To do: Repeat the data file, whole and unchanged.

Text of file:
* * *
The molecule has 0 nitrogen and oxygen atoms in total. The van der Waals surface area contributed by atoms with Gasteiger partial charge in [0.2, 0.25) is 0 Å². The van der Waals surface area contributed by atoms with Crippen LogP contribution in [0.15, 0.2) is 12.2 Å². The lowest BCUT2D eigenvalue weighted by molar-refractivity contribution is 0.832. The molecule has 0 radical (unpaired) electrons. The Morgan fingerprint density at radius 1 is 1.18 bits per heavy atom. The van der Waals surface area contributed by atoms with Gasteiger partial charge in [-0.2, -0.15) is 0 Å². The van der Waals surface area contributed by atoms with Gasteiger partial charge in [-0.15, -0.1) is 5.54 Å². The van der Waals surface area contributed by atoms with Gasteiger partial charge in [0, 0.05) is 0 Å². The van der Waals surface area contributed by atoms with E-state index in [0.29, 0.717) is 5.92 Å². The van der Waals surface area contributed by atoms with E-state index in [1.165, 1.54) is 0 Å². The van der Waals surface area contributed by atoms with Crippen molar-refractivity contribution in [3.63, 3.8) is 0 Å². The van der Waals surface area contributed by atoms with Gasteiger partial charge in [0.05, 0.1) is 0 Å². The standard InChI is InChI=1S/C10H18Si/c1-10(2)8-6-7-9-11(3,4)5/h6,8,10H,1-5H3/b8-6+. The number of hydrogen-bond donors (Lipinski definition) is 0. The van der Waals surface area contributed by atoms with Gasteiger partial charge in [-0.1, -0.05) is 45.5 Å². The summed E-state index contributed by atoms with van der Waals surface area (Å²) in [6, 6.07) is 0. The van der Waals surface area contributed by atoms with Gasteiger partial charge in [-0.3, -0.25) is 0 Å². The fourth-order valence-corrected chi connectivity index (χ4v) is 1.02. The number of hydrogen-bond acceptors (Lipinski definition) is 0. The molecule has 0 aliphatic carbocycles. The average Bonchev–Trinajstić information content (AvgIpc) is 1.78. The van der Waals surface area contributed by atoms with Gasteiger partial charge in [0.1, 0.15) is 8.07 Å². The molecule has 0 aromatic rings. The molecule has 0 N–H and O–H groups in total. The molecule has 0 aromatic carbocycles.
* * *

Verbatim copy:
The molecule has 0 nitrogen and oxygen atoms in total. The van der Waals surface area contributed by atoms with Gasteiger partial charge in [0.2, 0.25) is 0 Å². The van der Waals surface area contributed by atoms with Crippen LogP contribution in [0.15, 0.2) is 12.2 Å². The lowest BCUT2D eigenvalue weighted by molar-refractivity contribution is 0.832. The molecule has 0 radical (unpaired) electrons. The Morgan fingerprint density at radius 1 is 1.18 bits per heavy atom. The van der Waals surface area contributed by atoms with Gasteiger partial charge in [-0.2, -0.15) is 0 Å². The van der Waals surface area contributed by atoms with Gasteiger partial charge in [-0.15, -0.1) is 5.54 Å². The van der Waals surface area contributed by atoms with Gasteiger partial charge in [0, 0.05) is 0 Å². The van der Waals surface area contributed by atoms with E-state index in [0.29, 0.717) is 5.92 Å². The van der Waals surface area contributed by atoms with E-state index in [1.165, 1.54) is 0 Å². The van der Waals surface area contributed by atoms with Crippen molar-refractivity contribution in [3.63, 3.8) is 0 Å². The van der Waals surface area contributed by atoms with Gasteiger partial charge in [0.05, 0.1) is 0 Å². The standard InChI is InChI=1S/C10H18Si/c1-10(2)8-6-7-9-11(3,4)5/h6,8,10H,1-5H3/b8-6+. The number of hydrogen-bond donors (Lipinski definition) is 0. The van der Waals surface area contributed by atoms with Gasteiger partial charge in [-0.1, -0.05) is 45.5 Å². The summed E-state index contributed by atoms with van der Waals surface area (Å²) in [6, 6.07) is 0. The van der Waals surface area contributed by atoms with Gasteiger partial charge in [-0.3, -0.25) is 0 Å². The fourth-order valence-corrected chi connectivity index (χ4v) is 1.02. The number of hydrogen-bond acceptors (Lipinski definition) is 0. The molecule has 0 aliphatic carbocycles. The average Bonchev–Trinajstić information content (AvgIpc) is 1.78. The van der Waals surface area contributed by atoms with Gasteiger partial charge in [0.1, 0.15) is 8.07 Å². The molecule has 0 aromatic rings. The molecule has 0 N–H and O–H groups in total. The molecule has 0 aromatic carbocycles.